Social interaction and conditional self-discrimination under effects of methylphenidate in norvegicus rats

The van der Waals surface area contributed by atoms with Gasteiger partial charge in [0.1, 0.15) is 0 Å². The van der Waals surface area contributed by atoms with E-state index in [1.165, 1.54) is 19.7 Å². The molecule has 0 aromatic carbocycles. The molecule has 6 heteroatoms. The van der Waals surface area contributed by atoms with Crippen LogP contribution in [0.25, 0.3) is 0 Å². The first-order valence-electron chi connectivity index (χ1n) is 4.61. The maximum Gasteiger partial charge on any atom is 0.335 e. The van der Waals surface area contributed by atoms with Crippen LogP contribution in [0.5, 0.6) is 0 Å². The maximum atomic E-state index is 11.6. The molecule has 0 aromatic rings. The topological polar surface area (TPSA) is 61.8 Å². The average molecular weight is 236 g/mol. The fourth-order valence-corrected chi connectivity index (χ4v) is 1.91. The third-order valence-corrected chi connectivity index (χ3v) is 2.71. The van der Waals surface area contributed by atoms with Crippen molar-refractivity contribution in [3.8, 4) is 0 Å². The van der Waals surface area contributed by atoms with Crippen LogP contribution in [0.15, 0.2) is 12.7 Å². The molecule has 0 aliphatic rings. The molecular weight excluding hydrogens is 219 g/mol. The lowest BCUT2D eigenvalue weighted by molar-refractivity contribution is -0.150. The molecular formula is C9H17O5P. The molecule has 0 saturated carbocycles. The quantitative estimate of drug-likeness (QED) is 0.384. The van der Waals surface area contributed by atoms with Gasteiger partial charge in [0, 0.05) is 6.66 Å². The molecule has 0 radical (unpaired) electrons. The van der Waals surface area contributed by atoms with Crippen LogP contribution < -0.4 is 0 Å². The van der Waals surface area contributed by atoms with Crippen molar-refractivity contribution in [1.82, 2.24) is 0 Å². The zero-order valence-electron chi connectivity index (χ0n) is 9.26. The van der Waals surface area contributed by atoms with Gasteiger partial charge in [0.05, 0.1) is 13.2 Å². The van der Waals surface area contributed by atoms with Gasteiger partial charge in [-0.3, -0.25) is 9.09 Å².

"Conditional self-discrimination capability was studied in 24 four weeks old subjects Rattus norvegicus. They were assigned to three different conditions of social interaction (isolation, living in pairs, and groups of four subjects). Subjects were trained under two programs of operant conditioning, each one associated with presence or absence of methylphenidate. The dependent variable was measured during the phase of extinction. Significant differences were found for self-discrimination capacity, but not in relation to social interaction. It is possible to conclude that Rattus norvegicus are able to discriminate their internal state, and learn to use this state as a discriminative stimulus. Despite the lack of significant differences in social interaction, the trends of the observed data from a qualitative point of view, suggest the possibility of interaction between the variables studied. © International Journal of Psychology and Psychological Therapy."
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